3.II.14H

Assuming the principle of the argument, prove that any polynomial of degree $n$ has precisely $n$ zeros in $\mathbf{C}$, counted with multiplicity.

Consider a polynomial $p(z)=z^{4}+a z^{3}+b z^{2}+c z+d$, and let $R$ be a positive real number such that $|a| R^{3}+|b| R^{2}+|c| R+|d|<R^{4}$. Define a curve $\Gamma:[0,1] \rightarrow \mathbf{C}$ by

$\Gamma(t)= \begin{cases}p\left(R e^{\pi i t}\right) & \text { for } 0 \leqslant t \leqslant \frac{1}{2} \\ (2-2 t) p(i R)+(2 t-1) p(R) & \text { for } \frac{1}{2} \leqslant t \leqslant 1\end{cases}$

Show that the winding number $n(\Gamma, 0)=1$.

Suppose now that $p(z)$ has real coefficients, that $z^{4}-b z^{2}+d$ has no real zeros, and that the real zeros of $p(z)$ are all strictly negative. Show that precisely one of the zeros of $p(z)$ lies in the quadrant $\{x+i y: x>0, y>0\}$.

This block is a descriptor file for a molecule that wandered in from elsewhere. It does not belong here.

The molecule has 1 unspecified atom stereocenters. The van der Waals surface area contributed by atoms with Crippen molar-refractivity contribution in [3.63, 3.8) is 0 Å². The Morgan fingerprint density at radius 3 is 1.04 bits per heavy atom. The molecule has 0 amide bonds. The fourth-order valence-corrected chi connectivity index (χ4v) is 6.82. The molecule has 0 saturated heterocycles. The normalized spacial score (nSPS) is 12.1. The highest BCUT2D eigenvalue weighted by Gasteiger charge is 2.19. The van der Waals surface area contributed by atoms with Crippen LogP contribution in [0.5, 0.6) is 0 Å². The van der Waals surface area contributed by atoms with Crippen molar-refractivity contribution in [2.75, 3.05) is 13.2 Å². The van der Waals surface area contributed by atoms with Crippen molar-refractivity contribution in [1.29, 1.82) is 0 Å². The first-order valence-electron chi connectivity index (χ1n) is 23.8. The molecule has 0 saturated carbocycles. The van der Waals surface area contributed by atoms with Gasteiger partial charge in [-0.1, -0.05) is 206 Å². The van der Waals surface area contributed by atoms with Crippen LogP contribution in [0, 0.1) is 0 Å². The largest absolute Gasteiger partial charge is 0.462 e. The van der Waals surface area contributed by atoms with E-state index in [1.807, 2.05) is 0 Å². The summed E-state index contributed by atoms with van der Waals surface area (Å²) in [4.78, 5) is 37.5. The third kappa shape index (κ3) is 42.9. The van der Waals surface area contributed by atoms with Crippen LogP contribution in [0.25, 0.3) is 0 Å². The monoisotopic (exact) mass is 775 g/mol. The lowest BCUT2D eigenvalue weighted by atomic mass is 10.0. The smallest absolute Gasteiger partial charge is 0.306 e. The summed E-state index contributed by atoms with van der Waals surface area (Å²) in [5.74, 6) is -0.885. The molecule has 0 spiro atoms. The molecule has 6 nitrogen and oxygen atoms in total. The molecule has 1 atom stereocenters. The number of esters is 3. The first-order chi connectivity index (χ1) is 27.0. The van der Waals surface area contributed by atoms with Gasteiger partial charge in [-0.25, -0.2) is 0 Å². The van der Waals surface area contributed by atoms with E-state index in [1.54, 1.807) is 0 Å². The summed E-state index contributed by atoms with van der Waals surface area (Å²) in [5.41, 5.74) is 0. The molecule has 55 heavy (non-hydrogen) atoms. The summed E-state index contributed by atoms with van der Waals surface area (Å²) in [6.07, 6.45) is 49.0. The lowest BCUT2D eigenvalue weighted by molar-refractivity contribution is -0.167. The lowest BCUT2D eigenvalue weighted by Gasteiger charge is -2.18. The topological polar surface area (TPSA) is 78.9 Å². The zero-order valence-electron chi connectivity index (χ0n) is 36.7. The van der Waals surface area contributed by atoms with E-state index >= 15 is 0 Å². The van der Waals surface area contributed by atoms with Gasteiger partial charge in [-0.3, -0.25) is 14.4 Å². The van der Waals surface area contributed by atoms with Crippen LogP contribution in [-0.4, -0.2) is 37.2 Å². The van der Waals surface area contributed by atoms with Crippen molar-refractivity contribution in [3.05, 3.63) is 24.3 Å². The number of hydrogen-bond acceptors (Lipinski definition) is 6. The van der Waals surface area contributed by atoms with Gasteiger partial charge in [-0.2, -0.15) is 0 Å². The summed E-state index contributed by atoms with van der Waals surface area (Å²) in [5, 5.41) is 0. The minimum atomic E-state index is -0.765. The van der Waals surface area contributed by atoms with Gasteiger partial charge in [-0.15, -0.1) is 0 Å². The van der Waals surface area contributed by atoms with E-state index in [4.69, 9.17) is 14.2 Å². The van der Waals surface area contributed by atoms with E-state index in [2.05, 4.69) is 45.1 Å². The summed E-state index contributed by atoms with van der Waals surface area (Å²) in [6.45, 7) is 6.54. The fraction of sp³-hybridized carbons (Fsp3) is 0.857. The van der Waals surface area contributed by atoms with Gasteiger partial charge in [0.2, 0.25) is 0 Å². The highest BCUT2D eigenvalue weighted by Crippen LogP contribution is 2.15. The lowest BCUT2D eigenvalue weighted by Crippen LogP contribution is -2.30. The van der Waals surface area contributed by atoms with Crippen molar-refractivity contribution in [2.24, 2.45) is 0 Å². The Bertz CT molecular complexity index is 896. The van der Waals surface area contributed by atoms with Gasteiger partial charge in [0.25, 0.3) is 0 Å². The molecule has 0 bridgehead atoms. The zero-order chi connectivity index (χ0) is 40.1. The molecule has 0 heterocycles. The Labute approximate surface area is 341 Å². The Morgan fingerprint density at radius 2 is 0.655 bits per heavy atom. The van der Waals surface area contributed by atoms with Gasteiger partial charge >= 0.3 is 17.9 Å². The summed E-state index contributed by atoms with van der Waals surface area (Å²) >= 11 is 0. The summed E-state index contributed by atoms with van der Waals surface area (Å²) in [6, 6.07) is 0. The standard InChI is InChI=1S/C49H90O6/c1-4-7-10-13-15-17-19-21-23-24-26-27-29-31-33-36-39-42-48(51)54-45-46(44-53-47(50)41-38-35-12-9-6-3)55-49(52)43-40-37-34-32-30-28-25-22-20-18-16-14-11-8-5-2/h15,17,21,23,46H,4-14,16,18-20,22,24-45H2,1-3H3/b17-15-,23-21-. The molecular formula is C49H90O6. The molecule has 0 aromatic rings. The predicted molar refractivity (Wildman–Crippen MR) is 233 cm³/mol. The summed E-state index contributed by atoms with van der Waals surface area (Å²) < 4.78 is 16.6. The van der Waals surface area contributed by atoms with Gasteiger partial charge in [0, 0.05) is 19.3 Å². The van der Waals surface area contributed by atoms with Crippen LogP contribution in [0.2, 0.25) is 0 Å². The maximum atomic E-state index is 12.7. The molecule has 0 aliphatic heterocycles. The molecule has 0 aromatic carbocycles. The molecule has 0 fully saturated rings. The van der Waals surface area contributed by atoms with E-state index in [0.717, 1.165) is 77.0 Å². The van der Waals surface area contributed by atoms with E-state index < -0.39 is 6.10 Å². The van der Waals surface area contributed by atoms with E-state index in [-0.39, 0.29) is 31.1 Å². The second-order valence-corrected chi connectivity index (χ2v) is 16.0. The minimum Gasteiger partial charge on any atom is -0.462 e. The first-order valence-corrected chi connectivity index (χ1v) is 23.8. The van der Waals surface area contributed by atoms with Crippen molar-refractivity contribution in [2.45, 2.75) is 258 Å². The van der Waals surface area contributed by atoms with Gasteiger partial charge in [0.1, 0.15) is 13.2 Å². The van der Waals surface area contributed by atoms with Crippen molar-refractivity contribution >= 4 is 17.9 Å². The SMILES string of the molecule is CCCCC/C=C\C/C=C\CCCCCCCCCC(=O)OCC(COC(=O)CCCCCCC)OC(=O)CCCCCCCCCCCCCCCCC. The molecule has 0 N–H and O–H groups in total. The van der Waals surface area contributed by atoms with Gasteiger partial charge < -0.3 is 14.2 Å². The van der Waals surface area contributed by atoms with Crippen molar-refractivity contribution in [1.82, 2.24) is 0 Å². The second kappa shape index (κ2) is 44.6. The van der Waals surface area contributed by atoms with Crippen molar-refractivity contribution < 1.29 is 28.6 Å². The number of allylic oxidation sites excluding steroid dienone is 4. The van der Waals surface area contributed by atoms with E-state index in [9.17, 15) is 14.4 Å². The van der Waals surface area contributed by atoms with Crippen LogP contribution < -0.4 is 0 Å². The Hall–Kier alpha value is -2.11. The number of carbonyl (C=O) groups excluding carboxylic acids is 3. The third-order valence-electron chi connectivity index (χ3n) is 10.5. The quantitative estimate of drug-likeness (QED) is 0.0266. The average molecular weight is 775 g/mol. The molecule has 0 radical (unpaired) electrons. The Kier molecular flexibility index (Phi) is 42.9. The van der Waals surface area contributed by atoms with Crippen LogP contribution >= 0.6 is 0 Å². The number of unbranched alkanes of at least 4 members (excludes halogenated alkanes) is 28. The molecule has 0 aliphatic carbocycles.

[Standard results about winding numbers may be quoted without proof; in particular, you may wish to use the fact that if $\gamma_{i}:[0,1] \rightarrow \mathbf{C}, i=1,2$, are two closed curves with $\left|\gamma_{2}(t)-\gamma_{1}(t)\right|<\left|\gamma_{1}(t)\right|$ for all $t$, then $n\left(\gamma_{1}, 0\right)=n\left(\gamma_{2}, 0\right)$.]

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